John Steinbeck was born in Salinas, California in 1902. Attended Stanford University intermittently between 1920 and 1926. Steinbeck did not graduate from Stanford, but instead chose to support himself through manual labor while writing. His experiences among the working classes in California led to his later great descriptions of this class. Steinbeck used some of the places he lived and worked as settings for his stories.
Steinbeck published his first novel; Cup of Gold in 1929, three years later he published The Pastures of Heaven, one year later in 1933 he published To a God Unknown. These three novels were unsuccessful in every aspect of the publishing.
In many of John Steinbeck’s books he attacks the agricultural farm owners. Steinbeck received a lot of acclaim after publishing the novel; Of Mice and Men in 1937. His greatest work, The Grapes of Wrath, won a Pulitzer Prize and a National Book Award. After success with The Grapes of Wrath, he traveled to Mexico in order to collect marine life with the freelance biologist Edward F. Ricketts, the two men wrote Sea of Cortez and published it in 1941.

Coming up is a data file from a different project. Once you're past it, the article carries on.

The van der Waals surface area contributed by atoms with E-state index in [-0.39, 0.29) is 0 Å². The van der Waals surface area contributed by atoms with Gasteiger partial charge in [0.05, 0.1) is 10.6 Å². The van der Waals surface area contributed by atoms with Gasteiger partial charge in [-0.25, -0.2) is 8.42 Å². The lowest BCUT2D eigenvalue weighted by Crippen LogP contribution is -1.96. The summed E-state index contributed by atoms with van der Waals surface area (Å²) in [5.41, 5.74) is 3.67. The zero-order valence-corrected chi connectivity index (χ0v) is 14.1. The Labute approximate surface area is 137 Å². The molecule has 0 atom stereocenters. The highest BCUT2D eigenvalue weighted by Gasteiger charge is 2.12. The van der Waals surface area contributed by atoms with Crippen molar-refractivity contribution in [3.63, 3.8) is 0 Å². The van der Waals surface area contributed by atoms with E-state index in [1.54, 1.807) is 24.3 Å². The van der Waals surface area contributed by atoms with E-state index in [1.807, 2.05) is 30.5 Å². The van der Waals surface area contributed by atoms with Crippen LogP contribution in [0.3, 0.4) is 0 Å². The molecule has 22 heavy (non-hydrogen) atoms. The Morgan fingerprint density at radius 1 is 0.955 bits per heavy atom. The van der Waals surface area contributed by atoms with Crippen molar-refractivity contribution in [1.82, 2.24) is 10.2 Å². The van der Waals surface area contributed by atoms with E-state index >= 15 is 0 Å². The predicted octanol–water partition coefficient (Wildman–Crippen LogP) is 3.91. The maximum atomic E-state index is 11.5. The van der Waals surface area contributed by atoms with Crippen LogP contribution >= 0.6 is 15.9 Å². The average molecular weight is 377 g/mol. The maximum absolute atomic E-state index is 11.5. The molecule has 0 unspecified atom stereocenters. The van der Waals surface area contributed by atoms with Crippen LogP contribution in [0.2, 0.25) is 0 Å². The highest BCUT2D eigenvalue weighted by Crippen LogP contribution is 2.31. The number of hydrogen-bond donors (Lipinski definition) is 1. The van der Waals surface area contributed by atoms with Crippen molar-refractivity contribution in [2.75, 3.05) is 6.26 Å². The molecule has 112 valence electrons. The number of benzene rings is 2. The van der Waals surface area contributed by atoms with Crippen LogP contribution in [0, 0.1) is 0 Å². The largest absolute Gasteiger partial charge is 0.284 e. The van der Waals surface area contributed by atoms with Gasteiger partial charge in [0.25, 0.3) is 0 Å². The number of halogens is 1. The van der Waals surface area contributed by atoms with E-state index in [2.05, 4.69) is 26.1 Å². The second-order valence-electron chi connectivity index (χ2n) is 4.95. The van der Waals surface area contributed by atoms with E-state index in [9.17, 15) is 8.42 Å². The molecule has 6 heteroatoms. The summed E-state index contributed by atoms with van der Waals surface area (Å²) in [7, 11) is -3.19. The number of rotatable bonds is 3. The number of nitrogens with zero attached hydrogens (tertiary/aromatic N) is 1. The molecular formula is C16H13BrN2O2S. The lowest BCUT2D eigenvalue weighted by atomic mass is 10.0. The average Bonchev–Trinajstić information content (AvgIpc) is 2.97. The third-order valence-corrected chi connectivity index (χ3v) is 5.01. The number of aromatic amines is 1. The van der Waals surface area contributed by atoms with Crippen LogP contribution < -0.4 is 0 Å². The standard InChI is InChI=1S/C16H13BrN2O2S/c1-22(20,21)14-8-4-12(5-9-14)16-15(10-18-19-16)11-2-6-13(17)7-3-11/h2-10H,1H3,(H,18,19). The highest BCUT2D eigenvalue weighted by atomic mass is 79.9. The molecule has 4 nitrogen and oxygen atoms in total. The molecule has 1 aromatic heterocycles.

During World War II Steinbeck wrote government propaganda, one of these is the novel The Moon Is Down (1942), a novel of Norwegians under the Nazis. Also during the war he served as a war correspondent. After the war Steinbeck wrote mostly works of entertainment and journalism.
In later times he started writing novel again, but none of these works received the same reputation as his earlier novels. His greatest works were definitely the ones he wrote during the depression in America.
He received the Nobel Prize for literature in 1962. And died two years later in New York City.